The Medici's of Florence

We are all familiar with the powerful House of Medici that ruled Florence with an iron fist for centuries and who was a powerful patron of the arts, but not everyone knows that the Medici's wealth and influence initially started from the textile trade.

When Florence started to become a hub for trade in the 12th century influential merchants and craftsmen deemed it fit to create guilds that would regulate trade, prices and quality of products but it would also serve as protection for those who belong to it, much like trade unions today. One of the seven main guilds was that of Arte della Lana (Wool Guild). At the height of the industry the Arte della Lana directly employed 30.000 workers and indirectly about a third of Florence's population, and produced 100,000 lengths of cloth annually. The Arte della Lana saw all the processes from the raw baled wool through the final cloth, woven at numerous looms scattered in domiciles throughout the city. Like other guilds, the Arte served only to coordinate the activities of its own members, who did not generally own the means of production or directly manage the processes. Its syndics ensured that quality standards were met and contracts were honored.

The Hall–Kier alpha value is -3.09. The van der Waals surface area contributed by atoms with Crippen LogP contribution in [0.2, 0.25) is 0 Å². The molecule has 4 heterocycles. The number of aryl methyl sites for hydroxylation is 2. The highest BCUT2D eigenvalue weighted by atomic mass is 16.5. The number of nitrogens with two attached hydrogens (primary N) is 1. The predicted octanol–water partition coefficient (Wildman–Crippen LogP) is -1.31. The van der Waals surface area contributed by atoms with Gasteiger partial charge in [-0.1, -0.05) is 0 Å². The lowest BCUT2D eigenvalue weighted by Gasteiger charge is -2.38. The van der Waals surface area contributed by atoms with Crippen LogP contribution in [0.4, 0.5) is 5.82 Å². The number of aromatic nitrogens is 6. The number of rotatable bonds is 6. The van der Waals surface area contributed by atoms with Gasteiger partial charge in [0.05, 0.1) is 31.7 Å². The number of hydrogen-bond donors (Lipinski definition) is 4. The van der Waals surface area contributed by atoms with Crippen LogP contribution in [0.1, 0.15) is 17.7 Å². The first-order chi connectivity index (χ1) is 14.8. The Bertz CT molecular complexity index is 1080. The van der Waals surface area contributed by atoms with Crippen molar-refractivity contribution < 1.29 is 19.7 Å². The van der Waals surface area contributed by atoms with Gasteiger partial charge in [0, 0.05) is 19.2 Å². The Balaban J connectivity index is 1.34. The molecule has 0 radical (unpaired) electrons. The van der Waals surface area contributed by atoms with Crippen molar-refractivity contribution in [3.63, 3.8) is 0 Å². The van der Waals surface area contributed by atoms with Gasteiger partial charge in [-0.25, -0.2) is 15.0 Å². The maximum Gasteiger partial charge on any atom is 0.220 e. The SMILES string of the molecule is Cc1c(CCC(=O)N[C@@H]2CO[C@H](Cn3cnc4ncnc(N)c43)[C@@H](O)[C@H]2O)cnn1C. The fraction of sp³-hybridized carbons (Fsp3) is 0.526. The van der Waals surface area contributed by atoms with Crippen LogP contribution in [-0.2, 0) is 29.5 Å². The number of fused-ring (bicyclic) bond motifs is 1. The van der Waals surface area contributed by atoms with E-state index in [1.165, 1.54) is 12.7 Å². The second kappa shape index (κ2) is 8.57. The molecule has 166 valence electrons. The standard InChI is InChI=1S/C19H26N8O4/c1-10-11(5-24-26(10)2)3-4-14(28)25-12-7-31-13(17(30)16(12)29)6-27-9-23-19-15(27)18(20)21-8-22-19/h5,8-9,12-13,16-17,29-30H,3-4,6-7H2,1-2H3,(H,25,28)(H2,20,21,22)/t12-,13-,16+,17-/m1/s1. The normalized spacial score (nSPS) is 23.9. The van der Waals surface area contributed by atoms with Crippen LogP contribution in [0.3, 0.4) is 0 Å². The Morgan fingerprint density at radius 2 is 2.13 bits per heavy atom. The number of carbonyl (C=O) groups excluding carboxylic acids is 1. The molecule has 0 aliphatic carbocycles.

Many labourers came from rural areas to work in Florence, but because they could not afford to pay membership to the guilds, they enjoyed no protection at all. These workers’ underrepresentation led to their exploitation, low wages, and lack of political clout. In addition, they were expected to pay heavy taxes which they could not afford, forcing some to abandon their homes. Apart from the seven major guilds, there were many minor guilds who did not enjoy the prosperity and economic protection of the major guilds. The inequality eventually led to the minor guilds and “un-guilded” (Ciompi) labourers to revolt. In what came to be known as the Ciompi revolt the “lower” labour class took control of the government of Florence forming the Gonfaloniere of Justice. The entire revolt lasted three years,

They managed this with the help of Salvestro de Medici who was a member of the patrician class and an adversary of the noble Guelphic faction. Salvestro was drawn as Gonfaloniere in the summer of 1378 and pursued an anti-Guelph policy, reviving laws which placed restrictions on the nobility, reducing the power of the Capitani di Parte and recalling the ammoniti (those who had been admonished). These laws encountered much opposition from the nobles, which led to their being threatened and in some cases their homes burnt in the beginning of the insurrection of the Ciompi. Salvestro de Medici was a lesser known cousin of the famous House of Medici a banking family. He was blamed for causing the rebellion of the Ciompi by his peers.

On 21 July 1378, Salvestro, along with 63 other citizens, were created knights and soon afterwards, he was given the revenue of shops on the Old Bridge by the newly appointed Gonfaloniere, a privilege later removed from Salvestro by the Ciompi themselves. Salvestro was later crucial to the counter-revolution of the major and minor guilds and ruled in effect as a dictator before his exile in 1382, at which time the Guelph faction regained power and renewed the admonitions